Margaret Rogerson on her thrilling new YA fantasy, Vespertine
When I started pitching my newest book Vespertine as “Venom meets Joan of Arc,” I expected my publisher’s response to be something along the lines of “please, Margaret, stop that,” but to my delight, they embraced it and it’s stuck. And it really is a perfect way to describe this book: Vespertine is about a young woman named Artemisia who is training to be a nun in a world where the deceased must be cleansed by rites, or else they’ll rise as restless spirits with a hunger for the living. When her convent is attacked, she descends to her chapel’s crypt to awaken an ancient, legendary spirit bound to a saint’s relic and wields its power to battle the undead. Over the course of the book, Artemisia and the spirit slowly progress from bitter enemies struggling for control over her body, to reluctant allies, to devoted friends—even soulmates. When my publisher isn’t looking, I expand Vespertine’s pitch to “Venom meets Joan of Arc meets Dark Souls.”
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The spirit, called the revenant, is one of the book’s two main characters. Its scathing commentary is responsible for a lion’s share of the dialogue, but it never actually appears on page. I’ve always loved stories in which two characters share the same body (which isn’t as rare of a trope as it seems; the Penric and Desdemona novellas by Lois McMaster Bujold are particular favorites) so I blithely imagined that when it came to writing my own version, the task would come easily to me. Well, it didn’t. I only realized after I started how much I rely on body language to convey character and physical presence to move scenes forward, unexpectedly resulting in one of the biggest challenges of my writing career. How do you write a main character who can’t even touch anything, unless it borrows somebody else’s body to do it?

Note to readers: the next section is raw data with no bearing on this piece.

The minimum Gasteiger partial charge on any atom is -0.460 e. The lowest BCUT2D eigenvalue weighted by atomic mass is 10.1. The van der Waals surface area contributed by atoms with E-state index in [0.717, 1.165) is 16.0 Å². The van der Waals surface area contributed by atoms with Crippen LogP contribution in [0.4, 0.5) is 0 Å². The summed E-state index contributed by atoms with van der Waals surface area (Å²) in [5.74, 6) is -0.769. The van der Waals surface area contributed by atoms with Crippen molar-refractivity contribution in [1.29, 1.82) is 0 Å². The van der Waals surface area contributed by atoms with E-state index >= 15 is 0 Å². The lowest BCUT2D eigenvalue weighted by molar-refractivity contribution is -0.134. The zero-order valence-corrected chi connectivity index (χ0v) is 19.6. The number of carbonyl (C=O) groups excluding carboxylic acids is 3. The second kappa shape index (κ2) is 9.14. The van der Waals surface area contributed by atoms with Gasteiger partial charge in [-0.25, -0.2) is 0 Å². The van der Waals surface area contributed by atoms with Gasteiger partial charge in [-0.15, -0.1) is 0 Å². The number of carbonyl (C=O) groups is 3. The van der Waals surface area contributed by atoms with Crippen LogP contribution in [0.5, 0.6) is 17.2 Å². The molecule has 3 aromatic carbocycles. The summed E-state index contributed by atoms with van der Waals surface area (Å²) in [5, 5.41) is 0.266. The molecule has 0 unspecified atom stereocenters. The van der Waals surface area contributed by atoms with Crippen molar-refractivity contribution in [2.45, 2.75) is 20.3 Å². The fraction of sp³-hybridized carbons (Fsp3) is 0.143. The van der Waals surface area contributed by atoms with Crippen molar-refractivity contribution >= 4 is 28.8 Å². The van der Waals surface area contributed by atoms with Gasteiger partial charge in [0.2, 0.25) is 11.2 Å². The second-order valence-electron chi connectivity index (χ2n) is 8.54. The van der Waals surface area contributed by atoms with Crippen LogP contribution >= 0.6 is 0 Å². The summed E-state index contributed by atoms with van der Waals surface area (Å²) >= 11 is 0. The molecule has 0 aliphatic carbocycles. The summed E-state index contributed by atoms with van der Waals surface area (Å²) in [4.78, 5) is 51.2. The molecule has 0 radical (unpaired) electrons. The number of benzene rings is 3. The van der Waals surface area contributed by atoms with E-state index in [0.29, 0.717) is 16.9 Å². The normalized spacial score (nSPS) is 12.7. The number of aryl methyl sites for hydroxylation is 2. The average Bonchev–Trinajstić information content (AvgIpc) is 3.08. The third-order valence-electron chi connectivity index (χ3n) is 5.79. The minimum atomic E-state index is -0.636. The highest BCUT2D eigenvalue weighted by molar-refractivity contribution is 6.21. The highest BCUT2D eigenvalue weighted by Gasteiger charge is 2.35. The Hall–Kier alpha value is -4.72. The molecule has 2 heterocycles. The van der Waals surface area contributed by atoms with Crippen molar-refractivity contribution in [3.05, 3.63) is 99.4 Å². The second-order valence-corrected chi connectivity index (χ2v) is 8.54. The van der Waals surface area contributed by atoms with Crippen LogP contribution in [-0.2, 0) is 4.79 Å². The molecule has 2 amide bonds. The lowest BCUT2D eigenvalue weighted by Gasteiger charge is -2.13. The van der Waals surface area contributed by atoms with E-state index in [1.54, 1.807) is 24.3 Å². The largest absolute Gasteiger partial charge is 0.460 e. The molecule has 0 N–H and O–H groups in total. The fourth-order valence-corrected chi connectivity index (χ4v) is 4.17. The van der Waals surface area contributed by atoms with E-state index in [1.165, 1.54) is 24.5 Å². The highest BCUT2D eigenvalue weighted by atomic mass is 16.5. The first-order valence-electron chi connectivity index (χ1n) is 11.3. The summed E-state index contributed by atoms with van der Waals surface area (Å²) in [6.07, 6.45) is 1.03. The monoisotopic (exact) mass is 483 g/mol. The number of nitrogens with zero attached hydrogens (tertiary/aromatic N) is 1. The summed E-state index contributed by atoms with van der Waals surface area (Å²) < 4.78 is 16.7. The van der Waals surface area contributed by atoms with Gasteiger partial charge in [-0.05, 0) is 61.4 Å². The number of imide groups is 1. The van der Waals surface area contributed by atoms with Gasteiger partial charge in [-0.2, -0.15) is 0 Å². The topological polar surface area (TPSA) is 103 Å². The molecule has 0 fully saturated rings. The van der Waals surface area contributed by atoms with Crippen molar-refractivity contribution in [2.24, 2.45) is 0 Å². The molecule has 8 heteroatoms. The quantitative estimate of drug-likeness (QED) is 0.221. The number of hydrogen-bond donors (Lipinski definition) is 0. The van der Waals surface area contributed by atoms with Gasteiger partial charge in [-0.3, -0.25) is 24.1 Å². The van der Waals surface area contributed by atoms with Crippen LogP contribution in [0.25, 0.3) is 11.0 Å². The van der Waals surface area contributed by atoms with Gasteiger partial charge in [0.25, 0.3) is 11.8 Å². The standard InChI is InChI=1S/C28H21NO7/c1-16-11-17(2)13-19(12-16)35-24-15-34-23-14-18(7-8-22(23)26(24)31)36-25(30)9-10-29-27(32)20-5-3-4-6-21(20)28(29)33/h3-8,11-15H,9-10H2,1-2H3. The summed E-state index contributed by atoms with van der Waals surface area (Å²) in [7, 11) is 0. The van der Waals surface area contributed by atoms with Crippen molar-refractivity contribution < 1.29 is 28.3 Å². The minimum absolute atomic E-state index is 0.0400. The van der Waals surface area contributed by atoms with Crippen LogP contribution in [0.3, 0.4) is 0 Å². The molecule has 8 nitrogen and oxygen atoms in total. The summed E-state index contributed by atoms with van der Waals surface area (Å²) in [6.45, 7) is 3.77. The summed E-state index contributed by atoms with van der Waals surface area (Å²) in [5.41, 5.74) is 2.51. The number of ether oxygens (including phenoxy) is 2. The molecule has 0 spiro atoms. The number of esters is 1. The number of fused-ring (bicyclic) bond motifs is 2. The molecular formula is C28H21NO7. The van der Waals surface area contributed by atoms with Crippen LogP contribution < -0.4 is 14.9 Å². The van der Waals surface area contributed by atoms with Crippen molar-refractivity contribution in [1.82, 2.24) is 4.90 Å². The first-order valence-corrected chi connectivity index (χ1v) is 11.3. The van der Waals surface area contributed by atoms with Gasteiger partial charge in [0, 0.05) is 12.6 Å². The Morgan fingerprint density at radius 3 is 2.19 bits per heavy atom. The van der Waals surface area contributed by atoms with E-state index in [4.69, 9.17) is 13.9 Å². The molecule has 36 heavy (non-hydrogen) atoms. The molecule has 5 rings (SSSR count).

Unsurprisingly, that question ended up being key. If the revenant wanted to do anything at all, it had to take over Artemisia’s as its vessel, and there were only two ways it could accomplish that: by force, or with Artemisia’s permission—a difficult prospect given her past trauma of being possessed by a violent spirit as a child. Likewise, she faces a similar choice when it comes to channeling the revenant’s power—a significant vulnerability of its own, as the revenant’s abilities have been wielded against its will by clerics for centuries. Both extremes offer up intriguing possibilities as their relationship progresses from suspicion to mutual trust. In the interest of not spoiling the entire plot, I have to leave at that, but working through Vespertine’s challenges certainly left me feeling that two characters sharing a body might be better than one.
Get your copy of Vespertine by Margaret Rogerson here.